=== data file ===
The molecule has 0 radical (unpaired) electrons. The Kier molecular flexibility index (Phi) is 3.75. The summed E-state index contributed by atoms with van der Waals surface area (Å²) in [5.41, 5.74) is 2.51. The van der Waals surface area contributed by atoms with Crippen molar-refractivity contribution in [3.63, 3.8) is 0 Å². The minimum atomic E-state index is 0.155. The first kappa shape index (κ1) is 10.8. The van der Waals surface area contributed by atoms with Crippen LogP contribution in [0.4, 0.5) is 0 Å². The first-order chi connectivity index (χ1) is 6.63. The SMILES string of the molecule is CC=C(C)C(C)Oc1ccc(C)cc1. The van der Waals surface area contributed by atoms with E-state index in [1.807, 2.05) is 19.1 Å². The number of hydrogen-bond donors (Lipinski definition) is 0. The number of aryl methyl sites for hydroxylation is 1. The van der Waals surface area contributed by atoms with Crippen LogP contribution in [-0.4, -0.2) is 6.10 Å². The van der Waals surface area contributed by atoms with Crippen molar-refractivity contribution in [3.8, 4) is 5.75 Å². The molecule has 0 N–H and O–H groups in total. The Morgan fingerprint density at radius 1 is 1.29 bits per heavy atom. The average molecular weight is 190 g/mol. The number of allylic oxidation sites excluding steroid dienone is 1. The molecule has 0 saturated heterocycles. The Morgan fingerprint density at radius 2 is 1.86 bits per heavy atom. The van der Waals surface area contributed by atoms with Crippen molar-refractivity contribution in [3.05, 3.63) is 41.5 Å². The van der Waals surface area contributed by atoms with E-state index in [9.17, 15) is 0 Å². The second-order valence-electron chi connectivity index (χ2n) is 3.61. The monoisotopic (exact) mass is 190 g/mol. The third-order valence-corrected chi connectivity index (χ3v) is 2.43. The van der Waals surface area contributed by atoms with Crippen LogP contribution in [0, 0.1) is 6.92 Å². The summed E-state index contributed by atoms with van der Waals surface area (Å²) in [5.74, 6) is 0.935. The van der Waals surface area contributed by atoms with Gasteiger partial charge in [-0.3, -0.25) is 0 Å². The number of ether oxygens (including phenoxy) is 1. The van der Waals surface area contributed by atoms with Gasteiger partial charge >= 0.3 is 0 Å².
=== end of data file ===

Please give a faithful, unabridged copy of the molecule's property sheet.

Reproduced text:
The molecule has 0 radical (unpaired) electrons. The Kier molecular flexibility index (Phi) is 3.75. The summed E-state index contributed by atoms with van der Waals surface area (Å²) in [5.41, 5.74) is 2.51. The van der Waals surface area contributed by atoms with Crippen molar-refractivity contribution in [3.63, 3.8) is 0 Å². The minimum atomic E-state index is 0.155. The first kappa shape index (κ1) is 10.8. The van der Waals surface area contributed by atoms with Crippen LogP contribution in [0.4, 0.5) is 0 Å². The first-order chi connectivity index (χ1) is 6.63. The SMILES string of the molecule is CC=C(C)C(C)Oc1ccc(C)cc1. The van der Waals surface area contributed by atoms with E-state index in [1.807, 2.05) is 19.1 Å². The number of hydrogen-bond donors (Lipinski definition) is 0. The number of aryl methyl sites for hydroxylation is 1. The van der Waals surface area contributed by atoms with Crippen LogP contribution in [-0.4, -0.2) is 6.10 Å². The van der Waals surface area contributed by atoms with Crippen molar-refractivity contribution in [3.8, 4) is 5.75 Å². The molecule has 0 N–H and O–H groups in total. The Morgan fingerprint density at radius 1 is 1.29 bits per heavy atom. The average molecular weight is 190 g/mol. The number of allylic oxidation sites excluding steroid dienone is 1. The molecule has 0 saturated heterocycles. The Morgan fingerprint density at radius 2 is 1.86 bits per heavy atom. The van der Waals surface area contributed by atoms with Crippen molar-refractivity contribution in [3.05, 3.63) is 41.5 Å². The van der Waals surface area contributed by atoms with E-state index in [9.17, 15) is 0 Å². The second-order valence-electron chi connectivity index (χ2n) is 3.61. The monoisotopic (exact) mass is 190 g/mol. The third-order valence-corrected chi connectivity index (χ3v) is 2.43. The van der Waals surface area contributed by atoms with Crippen LogP contribution in [0, 0.1) is 6.92 Å². The summed E-state index contributed by atoms with van der Waals surface area (Å²) in [5.74, 6) is 0.935. The van der Waals surface area contributed by atoms with Gasteiger partial charge in [-0.3, -0.25) is 0 Å². The number of ether oxygens (including phenoxy) is 1. The van der Waals surface area contributed by atoms with Gasteiger partial charge >= 0.3 is 0 Å².